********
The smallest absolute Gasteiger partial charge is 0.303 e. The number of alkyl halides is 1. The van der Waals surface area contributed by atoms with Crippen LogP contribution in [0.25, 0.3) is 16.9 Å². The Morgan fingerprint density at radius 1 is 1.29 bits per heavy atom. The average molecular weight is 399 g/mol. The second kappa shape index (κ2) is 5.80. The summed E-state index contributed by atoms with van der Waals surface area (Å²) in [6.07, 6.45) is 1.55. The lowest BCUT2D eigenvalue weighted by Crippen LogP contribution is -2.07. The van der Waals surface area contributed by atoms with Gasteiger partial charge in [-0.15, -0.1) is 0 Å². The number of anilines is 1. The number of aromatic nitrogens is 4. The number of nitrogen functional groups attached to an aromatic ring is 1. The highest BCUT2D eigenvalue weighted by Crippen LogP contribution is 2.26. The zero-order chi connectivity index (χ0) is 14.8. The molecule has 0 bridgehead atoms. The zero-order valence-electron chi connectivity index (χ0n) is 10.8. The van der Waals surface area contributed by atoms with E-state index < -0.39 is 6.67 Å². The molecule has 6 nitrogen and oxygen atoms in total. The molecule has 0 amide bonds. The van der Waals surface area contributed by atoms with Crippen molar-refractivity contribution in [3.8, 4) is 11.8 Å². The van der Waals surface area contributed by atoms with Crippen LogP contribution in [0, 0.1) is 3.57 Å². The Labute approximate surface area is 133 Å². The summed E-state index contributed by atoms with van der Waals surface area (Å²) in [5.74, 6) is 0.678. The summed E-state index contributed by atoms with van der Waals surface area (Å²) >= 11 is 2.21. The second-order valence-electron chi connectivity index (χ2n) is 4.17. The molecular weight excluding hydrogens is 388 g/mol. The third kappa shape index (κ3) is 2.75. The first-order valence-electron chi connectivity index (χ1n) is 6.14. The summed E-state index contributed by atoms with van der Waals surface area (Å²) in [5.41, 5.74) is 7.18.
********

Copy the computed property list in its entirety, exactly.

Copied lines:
The smallest absolute Gasteiger partial charge is 0.303 e. The number of alkyl halides is 1. The van der Waals surface area contributed by atoms with Crippen LogP contribution in [0.25, 0.3) is 16.9 Å². The Morgan fingerprint density at radius 1 is 1.29 bits per heavy atom. The average molecular weight is 399 g/mol. The second kappa shape index (κ2) is 5.80. The summed E-state index contributed by atoms with van der Waals surface area (Å²) in [6.07, 6.45) is 1.55. The lowest BCUT2D eigenvalue weighted by Crippen LogP contribution is -2.07. The van der Waals surface area contributed by atoms with Gasteiger partial charge in [-0.15, -0.1) is 0 Å². The number of anilines is 1. The number of aromatic nitrogens is 4. The number of nitrogen functional groups attached to an aromatic ring is 1. The highest BCUT2D eigenvalue weighted by Crippen LogP contribution is 2.26. The zero-order chi connectivity index (χ0) is 14.8. The molecule has 0 bridgehead atoms. The zero-order valence-electron chi connectivity index (χ0n) is 10.8. The van der Waals surface area contributed by atoms with E-state index < -0.39 is 6.67 Å². The molecule has 6 nitrogen and oxygen atoms in total. The molecule has 0 amide bonds. The van der Waals surface area contributed by atoms with Crippen molar-refractivity contribution in [3.8, 4) is 11.8 Å². The van der Waals surface area contributed by atoms with Crippen LogP contribution in [0, 0.1) is 3.57 Å². The Labute approximate surface area is 133 Å². The summed E-state index contributed by atoms with van der Waals surface area (Å²) in [5.74, 6) is 0.678. The summed E-state index contributed by atoms with van der Waals surface area (Å²) >= 11 is 2.21. The second-order valence-electron chi connectivity index (χ2n) is 4.17. The molecular weight excluding hydrogens is 388 g/mol. The third kappa shape index (κ3) is 2.75. The first-order valence-electron chi connectivity index (χ1n) is 6.14. The summed E-state index contributed by atoms with van der Waals surface area (Å²) in [5.41, 5.74) is 7.18.